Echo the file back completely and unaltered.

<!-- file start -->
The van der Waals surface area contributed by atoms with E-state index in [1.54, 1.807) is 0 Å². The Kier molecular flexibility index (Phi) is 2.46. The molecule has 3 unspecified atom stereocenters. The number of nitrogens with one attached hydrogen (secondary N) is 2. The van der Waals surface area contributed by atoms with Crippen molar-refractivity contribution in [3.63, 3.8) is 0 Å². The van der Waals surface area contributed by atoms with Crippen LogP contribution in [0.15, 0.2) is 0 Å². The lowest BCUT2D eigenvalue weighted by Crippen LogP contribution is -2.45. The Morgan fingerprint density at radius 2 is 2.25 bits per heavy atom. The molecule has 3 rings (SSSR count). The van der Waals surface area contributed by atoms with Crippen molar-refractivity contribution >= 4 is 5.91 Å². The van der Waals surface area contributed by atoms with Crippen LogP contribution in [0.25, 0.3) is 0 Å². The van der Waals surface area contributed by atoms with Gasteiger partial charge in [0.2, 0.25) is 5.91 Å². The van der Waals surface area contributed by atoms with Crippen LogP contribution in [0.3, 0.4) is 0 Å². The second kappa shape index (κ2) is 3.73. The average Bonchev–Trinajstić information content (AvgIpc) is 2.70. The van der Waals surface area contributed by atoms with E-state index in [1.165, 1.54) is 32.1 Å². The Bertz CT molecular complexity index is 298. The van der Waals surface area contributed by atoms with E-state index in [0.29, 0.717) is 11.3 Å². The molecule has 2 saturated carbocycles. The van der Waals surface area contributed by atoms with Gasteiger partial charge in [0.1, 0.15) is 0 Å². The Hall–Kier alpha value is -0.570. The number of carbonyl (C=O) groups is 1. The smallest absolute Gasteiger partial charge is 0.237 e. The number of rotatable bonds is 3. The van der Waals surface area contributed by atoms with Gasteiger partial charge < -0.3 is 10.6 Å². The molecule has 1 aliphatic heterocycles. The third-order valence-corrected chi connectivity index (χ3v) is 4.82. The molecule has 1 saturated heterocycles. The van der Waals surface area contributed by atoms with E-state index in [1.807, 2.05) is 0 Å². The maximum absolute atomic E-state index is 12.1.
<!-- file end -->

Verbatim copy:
The van der Waals surface area contributed by atoms with E-state index in [1.54, 1.807) is 0 Å². The Kier molecular flexibility index (Phi) is 2.46. The molecule has 3 unspecified atom stereocenters. The number of nitrogens with one attached hydrogen (secondary N) is 2. The van der Waals surface area contributed by atoms with Crippen molar-refractivity contribution in [3.63, 3.8) is 0 Å². The van der Waals surface area contributed by atoms with Crippen LogP contribution in [0.15, 0.2) is 0 Å². The lowest BCUT2D eigenvalue weighted by Crippen LogP contribution is -2.45. The Morgan fingerprint density at radius 2 is 2.25 bits per heavy atom. The molecule has 3 rings (SSSR count). The van der Waals surface area contributed by atoms with Crippen molar-refractivity contribution >= 4 is 5.91 Å². The van der Waals surface area contributed by atoms with Crippen LogP contribution in [0.25, 0.3) is 0 Å². The van der Waals surface area contributed by atoms with Gasteiger partial charge in [0.2, 0.25) is 5.91 Å². The van der Waals surface area contributed by atoms with Crippen LogP contribution in [0.3, 0.4) is 0 Å². The second kappa shape index (κ2) is 3.73. The average Bonchev–Trinajstić information content (AvgIpc) is 2.70. The van der Waals surface area contributed by atoms with E-state index in [1.165, 1.54) is 32.1 Å². The Bertz CT molecular complexity index is 298. The van der Waals surface area contributed by atoms with E-state index in [0.29, 0.717) is 11.3 Å². The molecule has 2 saturated carbocycles. The van der Waals surface area contributed by atoms with Gasteiger partial charge in [0.1, 0.15) is 0 Å². The Hall–Kier alpha value is -0.570. The number of carbonyl (C=O) groups is 1. The smallest absolute Gasteiger partial charge is 0.237 e. The number of rotatable bonds is 3. The van der Waals surface area contributed by atoms with Gasteiger partial charge < -0.3 is 10.6 Å². The molecule has 1 aliphatic heterocycles. The third-order valence-corrected chi connectivity index (χ3v) is 4.82. The molecule has 1 saturated heterocycles. The van der Waals surface area contributed by atoms with E-state index in [1.807, 2.05) is 0 Å². The maximum absolute atomic E-state index is 12.1.